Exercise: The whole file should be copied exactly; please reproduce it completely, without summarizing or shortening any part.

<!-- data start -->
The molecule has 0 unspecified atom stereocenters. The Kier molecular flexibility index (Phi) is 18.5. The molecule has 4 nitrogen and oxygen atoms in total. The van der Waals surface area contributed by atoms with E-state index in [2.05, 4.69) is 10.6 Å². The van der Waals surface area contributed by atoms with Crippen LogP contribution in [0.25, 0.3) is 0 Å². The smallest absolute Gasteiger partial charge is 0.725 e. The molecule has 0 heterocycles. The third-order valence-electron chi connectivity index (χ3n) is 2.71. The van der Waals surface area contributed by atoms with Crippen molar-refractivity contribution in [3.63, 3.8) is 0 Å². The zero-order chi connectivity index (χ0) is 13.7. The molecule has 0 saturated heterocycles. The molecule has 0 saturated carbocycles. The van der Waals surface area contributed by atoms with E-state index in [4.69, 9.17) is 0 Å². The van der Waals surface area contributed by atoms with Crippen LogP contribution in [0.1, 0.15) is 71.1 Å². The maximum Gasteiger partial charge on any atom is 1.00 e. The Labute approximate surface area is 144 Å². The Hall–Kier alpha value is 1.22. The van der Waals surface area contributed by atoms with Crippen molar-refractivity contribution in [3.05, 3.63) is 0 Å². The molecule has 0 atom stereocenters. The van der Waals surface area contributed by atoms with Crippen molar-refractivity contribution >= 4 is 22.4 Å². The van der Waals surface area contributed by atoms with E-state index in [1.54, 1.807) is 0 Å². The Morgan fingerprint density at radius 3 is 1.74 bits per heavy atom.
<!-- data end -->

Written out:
The molecule has 0 unspecified atom stereocenters. The Kier molecular flexibility index (Phi) is 18.5. The molecule has 4 nitrogen and oxygen atoms in total. The van der Waals surface area contributed by atoms with E-state index in [2.05, 4.69) is 10.6 Å². The van der Waals surface area contributed by atoms with Crippen LogP contribution in [0.25, 0.3) is 0 Å². The smallest absolute Gasteiger partial charge is 0.725 e. The molecule has 0 heterocycles. The third-order valence-electron chi connectivity index (χ3n) is 2.71. The van der Waals surface area contributed by atoms with Crippen molar-refractivity contribution in [3.63, 3.8) is 0 Å². The zero-order chi connectivity index (χ0) is 13.7. The molecule has 0 saturated heterocycles. The molecule has 0 saturated carbocycles. The van der Waals surface area contributed by atoms with E-state index in [4.69, 9.17) is 0 Å². The van der Waals surface area contributed by atoms with Crippen LogP contribution in [0.1, 0.15) is 71.1 Å². The maximum Gasteiger partial charge on any atom is 1.00 e. The Labute approximate surface area is 144 Å². The Hall–Kier alpha value is 1.22. The van der Waals surface area contributed by atoms with Crippen molar-refractivity contribution in [3.05, 3.63) is 0 Å². The molecule has 0 atom stereocenters. The van der Waals surface area contributed by atoms with Crippen molar-refractivity contribution >= 4 is 22.4 Å². The van der Waals surface area contributed by atoms with E-state index in [1.54, 1.807) is 0 Å². The Morgan fingerprint density at radius 3 is 1.74 bits per heavy atom.